Don’t like cherries? Try another dried fruit. Don’t like chocolate chips? Skip them (then put that yummy coconut back in). If nuts are not an issue, by all means replace the chocolate chips with them. But give these a try. They make for some truly enjoyable snacking.

My Granola Bars

1 2/3 cups old-fashioned rolled oats

1/3 cup oat flour (can use rolled oats ground in a blender or food processor)

1/4 cup brown sugar

1/2 t. salt

1/2 cup unsweetened cherries, roughly chopped

1/2 cup semi-sweet chocolate chips

5 T. canola oil

3 T. water

4 T. light corn syrup

2 T. honey

Preheat the oven to 350 degrees F.

Line an 8x8 inch baking pan with parchment paper (Spray the pan lightly with cooking spray, lay down one sheet in one direction, spray again, and lay down a second sheet cross ways. Spray the top sheet lightly with cooking spray).

Mix oats, oat flour, brown sugar, salt, cherries, and chocolate chips in one bowl. Whisk together canola oil, water, corn syrup and honey in another bowl. Pour wet ingredients over dry ingredients. Stir until all dry ingredients are moistened.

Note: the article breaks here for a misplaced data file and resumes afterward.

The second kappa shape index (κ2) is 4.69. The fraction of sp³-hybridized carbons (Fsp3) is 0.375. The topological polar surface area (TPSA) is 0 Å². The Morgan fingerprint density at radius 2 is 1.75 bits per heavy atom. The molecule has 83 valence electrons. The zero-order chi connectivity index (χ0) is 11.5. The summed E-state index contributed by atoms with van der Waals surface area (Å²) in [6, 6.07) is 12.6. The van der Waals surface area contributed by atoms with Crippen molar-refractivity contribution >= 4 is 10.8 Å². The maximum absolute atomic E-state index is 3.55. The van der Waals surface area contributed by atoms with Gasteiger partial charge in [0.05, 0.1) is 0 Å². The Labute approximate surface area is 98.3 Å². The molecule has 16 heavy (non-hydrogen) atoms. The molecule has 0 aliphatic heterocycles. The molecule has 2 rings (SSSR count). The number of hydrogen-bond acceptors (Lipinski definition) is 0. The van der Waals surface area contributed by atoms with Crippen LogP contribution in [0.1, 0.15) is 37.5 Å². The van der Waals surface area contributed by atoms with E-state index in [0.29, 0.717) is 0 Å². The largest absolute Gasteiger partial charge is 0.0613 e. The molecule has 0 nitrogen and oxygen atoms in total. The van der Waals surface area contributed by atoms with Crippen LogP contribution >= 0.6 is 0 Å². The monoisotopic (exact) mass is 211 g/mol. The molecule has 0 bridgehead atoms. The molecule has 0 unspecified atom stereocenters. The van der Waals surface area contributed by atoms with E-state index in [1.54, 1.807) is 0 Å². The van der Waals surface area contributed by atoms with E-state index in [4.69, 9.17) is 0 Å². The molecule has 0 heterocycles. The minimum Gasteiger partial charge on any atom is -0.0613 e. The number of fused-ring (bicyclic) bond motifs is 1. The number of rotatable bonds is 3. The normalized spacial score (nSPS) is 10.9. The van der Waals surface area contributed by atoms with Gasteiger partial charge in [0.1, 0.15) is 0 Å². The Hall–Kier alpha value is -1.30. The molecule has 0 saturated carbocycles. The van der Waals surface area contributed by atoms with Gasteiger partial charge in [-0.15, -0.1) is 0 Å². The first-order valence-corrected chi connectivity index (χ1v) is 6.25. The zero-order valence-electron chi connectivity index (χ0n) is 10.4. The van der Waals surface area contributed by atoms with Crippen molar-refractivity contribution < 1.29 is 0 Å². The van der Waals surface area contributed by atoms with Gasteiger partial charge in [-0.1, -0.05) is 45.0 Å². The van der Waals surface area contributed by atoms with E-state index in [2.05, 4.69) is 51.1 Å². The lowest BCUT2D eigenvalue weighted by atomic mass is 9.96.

Scrape batter into the prepared pan, pressing down on the batter to spread it to the edges. Bake 30-40 minutes until browned.

Cool thoroughly, at least one hour. Remove the bars from the pan using the parchment paper as a “sling.” Cut into 12 pieces (a serrated knife helps here, and if they aren’t cooled thoroughly they can crumble). Store individually wrapped or in an airtight container. They can also be frozen. They keep four days (although they haven’t lasted that long at my house).

Thursday, February 16, 2012

Cutting Off the Flow

Recently the USDA passed new regulations concerning the school food programs, based on the Healthy Hunger Free Kids Act of 2010. While the regulations are not perfect (they still allow pizza to count as a vegetable, for example), their passage is mostly good news for getting healthier lunches at school made with ingredients sourced nearby when possible.  

Reading about the new regulations got me thinking. About milk. About flavored milk specifically. And about the Arlington Schools, where my two kids attend. I love my kids’ schools. The teachers and staff are fantastic, and my kids have thrived. But I’m going to come out and say it: our public schools should not be serving chocolate milk every day. Or strawberry milk. One 8 ounce serving of those chocolate babies has 25 grams of sugar. And the kids who eat breakfast at school can get a double dose every day.